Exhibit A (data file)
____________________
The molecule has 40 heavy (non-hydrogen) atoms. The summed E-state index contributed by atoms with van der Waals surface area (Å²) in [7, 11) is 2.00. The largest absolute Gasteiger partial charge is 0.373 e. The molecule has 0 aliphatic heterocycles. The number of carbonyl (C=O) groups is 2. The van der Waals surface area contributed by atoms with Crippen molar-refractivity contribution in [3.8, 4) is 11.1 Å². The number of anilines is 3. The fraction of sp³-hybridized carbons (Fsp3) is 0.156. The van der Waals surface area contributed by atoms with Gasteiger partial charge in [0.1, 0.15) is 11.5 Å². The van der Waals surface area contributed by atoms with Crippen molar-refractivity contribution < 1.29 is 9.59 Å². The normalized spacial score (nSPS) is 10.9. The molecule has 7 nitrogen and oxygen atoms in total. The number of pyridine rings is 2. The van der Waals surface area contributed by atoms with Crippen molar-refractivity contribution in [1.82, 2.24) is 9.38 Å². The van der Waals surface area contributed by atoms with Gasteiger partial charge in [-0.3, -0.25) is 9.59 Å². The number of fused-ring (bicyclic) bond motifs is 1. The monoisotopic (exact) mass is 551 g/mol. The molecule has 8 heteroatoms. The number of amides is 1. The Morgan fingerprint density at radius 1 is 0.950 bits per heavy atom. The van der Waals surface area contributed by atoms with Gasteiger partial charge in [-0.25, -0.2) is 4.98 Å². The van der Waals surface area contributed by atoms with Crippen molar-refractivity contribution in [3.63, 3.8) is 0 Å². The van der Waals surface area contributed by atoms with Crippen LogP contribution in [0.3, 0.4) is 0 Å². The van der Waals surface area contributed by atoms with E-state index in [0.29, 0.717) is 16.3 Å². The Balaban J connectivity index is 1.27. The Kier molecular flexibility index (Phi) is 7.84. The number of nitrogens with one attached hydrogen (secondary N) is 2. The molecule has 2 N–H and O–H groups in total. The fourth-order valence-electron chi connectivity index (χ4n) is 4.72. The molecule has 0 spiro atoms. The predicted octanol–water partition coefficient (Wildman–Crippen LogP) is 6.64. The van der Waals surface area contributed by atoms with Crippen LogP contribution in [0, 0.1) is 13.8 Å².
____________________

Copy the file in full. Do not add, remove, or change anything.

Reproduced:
The molecule has 40 heavy (non-hydrogen) atoms. The summed E-state index contributed by atoms with van der Waals surface area (Å²) in [7, 11) is 2.00. The largest absolute Gasteiger partial charge is 0.373 e. The molecule has 0 aliphatic heterocycles. The number of carbonyl (C=O) groups is 2. The van der Waals surface area contributed by atoms with Crippen molar-refractivity contribution in [3.8, 4) is 11.1 Å². The number of anilines is 3. The fraction of sp³-hybridized carbons (Fsp3) is 0.156. The van der Waals surface area contributed by atoms with Gasteiger partial charge in [0.1, 0.15) is 11.5 Å². The van der Waals surface area contributed by atoms with Crippen molar-refractivity contribution < 1.29 is 9.59 Å². The normalized spacial score (nSPS) is 10.9. The molecule has 7 nitrogen and oxygen atoms in total. The number of pyridine rings is 2. The van der Waals surface area contributed by atoms with Crippen molar-refractivity contribution in [1.82, 2.24) is 9.38 Å². The van der Waals surface area contributed by atoms with Gasteiger partial charge in [-0.3, -0.25) is 9.59 Å². The number of fused-ring (bicyclic) bond motifs is 1. The monoisotopic (exact) mass is 551 g/mol. The molecule has 8 heteroatoms. The number of amides is 1. The Morgan fingerprint density at radius 1 is 0.950 bits per heavy atom. The van der Waals surface area contributed by atoms with Gasteiger partial charge in [-0.25, -0.2) is 4.98 Å². The van der Waals surface area contributed by atoms with Crippen molar-refractivity contribution in [3.63, 3.8) is 0 Å². The van der Waals surface area contributed by atoms with Crippen LogP contribution in [0.3, 0.4) is 0 Å². The van der Waals surface area contributed by atoms with E-state index in [0.29, 0.717) is 16.3 Å². The Balaban J connectivity index is 1.27. The Kier molecular flexibility index (Phi) is 7.84. The number of nitrogens with one attached hydrogen (secondary N) is 2. The molecule has 2 N–H and O–H groups in total. The fourth-order valence-electron chi connectivity index (χ4n) is 4.72. The molecule has 0 spiro atoms. The predicted octanol–water partition coefficient (Wildman–Crippen LogP) is 6.64. The van der Waals surface area contributed by atoms with Crippen LogP contribution in [0, 0.1) is 13.8 Å².